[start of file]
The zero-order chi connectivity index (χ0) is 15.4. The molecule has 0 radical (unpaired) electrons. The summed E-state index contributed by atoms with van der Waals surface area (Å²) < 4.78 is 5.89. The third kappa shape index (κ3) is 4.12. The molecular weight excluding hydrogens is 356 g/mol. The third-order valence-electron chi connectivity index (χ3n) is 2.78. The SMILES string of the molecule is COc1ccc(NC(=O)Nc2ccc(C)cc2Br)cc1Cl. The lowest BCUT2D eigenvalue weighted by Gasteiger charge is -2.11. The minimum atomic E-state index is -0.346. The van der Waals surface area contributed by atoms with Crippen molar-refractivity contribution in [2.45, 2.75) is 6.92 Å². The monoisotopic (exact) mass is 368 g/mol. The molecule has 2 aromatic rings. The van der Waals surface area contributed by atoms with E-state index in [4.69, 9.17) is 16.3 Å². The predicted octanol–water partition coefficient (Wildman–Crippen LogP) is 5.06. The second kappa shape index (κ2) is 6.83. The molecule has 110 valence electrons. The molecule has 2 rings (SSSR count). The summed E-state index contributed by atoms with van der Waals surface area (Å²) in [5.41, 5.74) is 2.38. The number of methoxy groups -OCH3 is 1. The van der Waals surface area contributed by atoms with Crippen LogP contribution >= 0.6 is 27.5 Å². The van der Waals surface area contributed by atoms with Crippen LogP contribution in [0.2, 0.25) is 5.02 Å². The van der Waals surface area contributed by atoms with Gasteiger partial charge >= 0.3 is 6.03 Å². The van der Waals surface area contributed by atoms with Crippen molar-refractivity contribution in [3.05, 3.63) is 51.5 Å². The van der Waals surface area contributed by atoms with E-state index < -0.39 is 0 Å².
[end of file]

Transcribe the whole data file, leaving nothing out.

The zero-order chi connectivity index (χ0) is 15.4. The molecule has 0 radical (unpaired) electrons. The summed E-state index contributed by atoms with van der Waals surface area (Å²) < 4.78 is 5.89. The third kappa shape index (κ3) is 4.12. The molecular weight excluding hydrogens is 356 g/mol. The third-order valence-electron chi connectivity index (χ3n) is 2.78. The SMILES string of the molecule is COc1ccc(NC(=O)Nc2ccc(C)cc2Br)cc1Cl. The lowest BCUT2D eigenvalue weighted by Gasteiger charge is -2.11. The minimum atomic E-state index is -0.346. The van der Waals surface area contributed by atoms with Crippen molar-refractivity contribution in [2.45, 2.75) is 6.92 Å². The monoisotopic (exact) mass is 368 g/mol. The molecule has 2 aromatic rings. The van der Waals surface area contributed by atoms with E-state index in [4.69, 9.17) is 16.3 Å². The predicted octanol–water partition coefficient (Wildman–Crippen LogP) is 5.06. The second kappa shape index (κ2) is 6.83. The molecule has 110 valence electrons. The molecule has 2 rings (SSSR count). The summed E-state index contributed by atoms with van der Waals surface area (Å²) in [5.41, 5.74) is 2.38. The number of methoxy groups -OCH3 is 1. The van der Waals surface area contributed by atoms with Crippen LogP contribution >= 0.6 is 27.5 Å². The van der Waals surface area contributed by atoms with Crippen LogP contribution in [0.2, 0.25) is 5.02 Å². The van der Waals surface area contributed by atoms with Gasteiger partial charge >= 0.3 is 6.03 Å². The van der Waals surface area contributed by atoms with Crippen molar-refractivity contribution in [3.05, 3.63) is 51.5 Å². The van der Waals surface area contributed by atoms with E-state index < -0.39 is 0 Å².